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Riofrio Carroll Architects brings consistency to century-old Art Deco home

Riofrio Carroll Architects brings consistency to century-old Art Deco home


Melbourne-based architecture practice Riofrio Carroll Architects (RCA) was tasked with the brief to contextualise the existing building to suit a modern lifestyle.

Situated in the leafy Melbourne suburb of Toorak, Myrnong Crescent house is a Heritage Art Deco dwelling that required restoration and renovation with close attention to detail.

 Most of the design effort was to bring cohesiveness to all the interior areas, while at the same time modifying and adapting its internal layout.

“The clients wanted to bring this century-old home to the 21st century in a restrained but, at the same time, glamorous way,” RCA tells ADR regarding Myrnong Crescent’s design brief.

“The layout required more open areas with a kitchen integrated to the family spaces. The original style needed to be restored and upgraded with a fresh palette and some contemporary additions to accompany the Art Deco elements all around the house.

“Additional services were also required, including a lift to connect the house with the basement car park, a new underground wine cellar and storage areas, and some specific rooms, like a whiskey room and a shoe room.”

Workshops with the client revealed their enthusiasm for cooking, and led to a focus on the kitchen as not just a functional space for cooking, but also for entertainment and work. 

With this in mind, RCA pursued consistency as its core design focus. A previous 20-year-old extension/renovation had completely ignored the home’s original style and made the interior very compartmentalised with limited access to natural light.

“Most of the design effort was to bring cohesiveness to all the interior areas, while at the same time modifying and adapting its internal layout to the current needs of a contemporary lifestyle, with more open spaces, more natural light and enhancing the connection to the beautiful existing garden.

“Inserting a lift and a large basement also had an impact on the existing structure that needed to be handled with care to maintain the structural integrity of the house, while at the same time achieving the desired outcome.”

Windows were expanded to increase natural light.

RCA addressed these challenges by enlarging most of the windows, to increase natural light, and adding new openings to enhance the connection to the garden.

A neutral palette appropriate for a Deco contemporary interior was also used throughout the house, providing a restrained but luxurious aesthetic that knew its purpose and place in the overall design story.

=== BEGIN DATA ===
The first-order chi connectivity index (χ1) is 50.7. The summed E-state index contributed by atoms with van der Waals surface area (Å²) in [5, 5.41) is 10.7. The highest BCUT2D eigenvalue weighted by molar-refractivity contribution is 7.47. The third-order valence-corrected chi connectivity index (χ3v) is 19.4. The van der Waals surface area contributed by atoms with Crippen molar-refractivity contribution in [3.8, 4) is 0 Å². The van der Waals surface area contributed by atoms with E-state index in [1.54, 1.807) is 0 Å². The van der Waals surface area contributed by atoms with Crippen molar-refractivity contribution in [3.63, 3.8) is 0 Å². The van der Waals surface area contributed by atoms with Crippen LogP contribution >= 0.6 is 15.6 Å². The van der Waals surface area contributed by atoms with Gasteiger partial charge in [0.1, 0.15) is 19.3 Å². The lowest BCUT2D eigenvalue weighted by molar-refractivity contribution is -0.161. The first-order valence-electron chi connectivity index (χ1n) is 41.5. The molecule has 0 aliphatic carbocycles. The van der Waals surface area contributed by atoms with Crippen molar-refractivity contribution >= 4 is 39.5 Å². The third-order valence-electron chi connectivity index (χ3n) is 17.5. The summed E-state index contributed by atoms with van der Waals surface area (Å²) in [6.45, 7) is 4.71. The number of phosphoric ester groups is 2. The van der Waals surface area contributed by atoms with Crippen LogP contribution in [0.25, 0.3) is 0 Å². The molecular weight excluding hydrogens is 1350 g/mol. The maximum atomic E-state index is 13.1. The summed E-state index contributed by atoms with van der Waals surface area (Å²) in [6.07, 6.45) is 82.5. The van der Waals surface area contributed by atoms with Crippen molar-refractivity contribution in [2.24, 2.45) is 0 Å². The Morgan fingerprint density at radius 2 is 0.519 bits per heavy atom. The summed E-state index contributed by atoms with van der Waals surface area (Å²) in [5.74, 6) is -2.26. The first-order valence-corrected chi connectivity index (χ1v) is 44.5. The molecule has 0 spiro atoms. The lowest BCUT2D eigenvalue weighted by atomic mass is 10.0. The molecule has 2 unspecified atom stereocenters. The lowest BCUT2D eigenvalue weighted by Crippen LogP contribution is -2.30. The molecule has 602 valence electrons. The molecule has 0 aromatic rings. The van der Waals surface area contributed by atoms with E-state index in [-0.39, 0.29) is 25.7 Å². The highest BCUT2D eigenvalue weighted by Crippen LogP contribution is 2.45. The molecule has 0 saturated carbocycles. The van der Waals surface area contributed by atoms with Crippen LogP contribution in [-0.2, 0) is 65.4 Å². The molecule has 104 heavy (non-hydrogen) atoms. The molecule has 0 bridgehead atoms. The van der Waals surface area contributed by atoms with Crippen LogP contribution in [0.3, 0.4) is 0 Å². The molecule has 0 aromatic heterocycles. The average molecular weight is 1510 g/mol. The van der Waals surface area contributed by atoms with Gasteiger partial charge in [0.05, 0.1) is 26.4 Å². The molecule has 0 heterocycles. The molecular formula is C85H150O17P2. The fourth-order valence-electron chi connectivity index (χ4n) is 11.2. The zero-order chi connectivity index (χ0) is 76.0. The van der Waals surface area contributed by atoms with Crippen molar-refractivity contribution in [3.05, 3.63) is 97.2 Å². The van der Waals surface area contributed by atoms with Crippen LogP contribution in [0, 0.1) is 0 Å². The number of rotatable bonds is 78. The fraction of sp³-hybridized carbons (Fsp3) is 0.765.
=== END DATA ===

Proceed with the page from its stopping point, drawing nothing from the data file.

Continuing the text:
A central staircase is s the pathway for socialising or retreat across the three-storey home.

Moving throughout the home, almost 50 percent of the ground floor area was excavated as a basement to increase the garage area and incorporate the wine cellar, additional storage and a yoga room with a new elevator inserted to connect all three levels.

In a further effort to improve fluidity in Myrnong Crescent, RCA centralised the original curving staircase in the entry foyer. Visible from multiple angles within the house, the staircase draws people from the public spaces on the ground floor to the private spaces above, as well as to the basement garage below.

RCA leaned upon neutral colours and materials.

“The staircase was restored with black marble treads complementing an original black steel plate balustrade. This combination of Heritage and luxury elements goes on to inform the interior design of the rest of the spaces, from a renovated en suite bathroom and sauna with soft dappled light to a darkened and styled whiskey room.

“The restoration and renovation are a credit to our client and the team. The attention to detail and quality of the build is seen throughout the design,” says RCA.

With beautiful garden features, the re-planning of this Heritage home involved opening view lines out to the garden to create a connection with landscape, light and air.

Photography by Willem-Dirk du Toit and styling by Jess Kneebone.

Riofrio Carroll Architects is an architecture practice based in Australia with offices in Melbourne and Guayaquil in Ecuador. Its interests lie with the materiality of all things – how they are assembled and used, how they age and the feelings they inspire.

Also in Melbourne, WMK Architecture aligns style with substance in Miele headquarters in Hawthorn.


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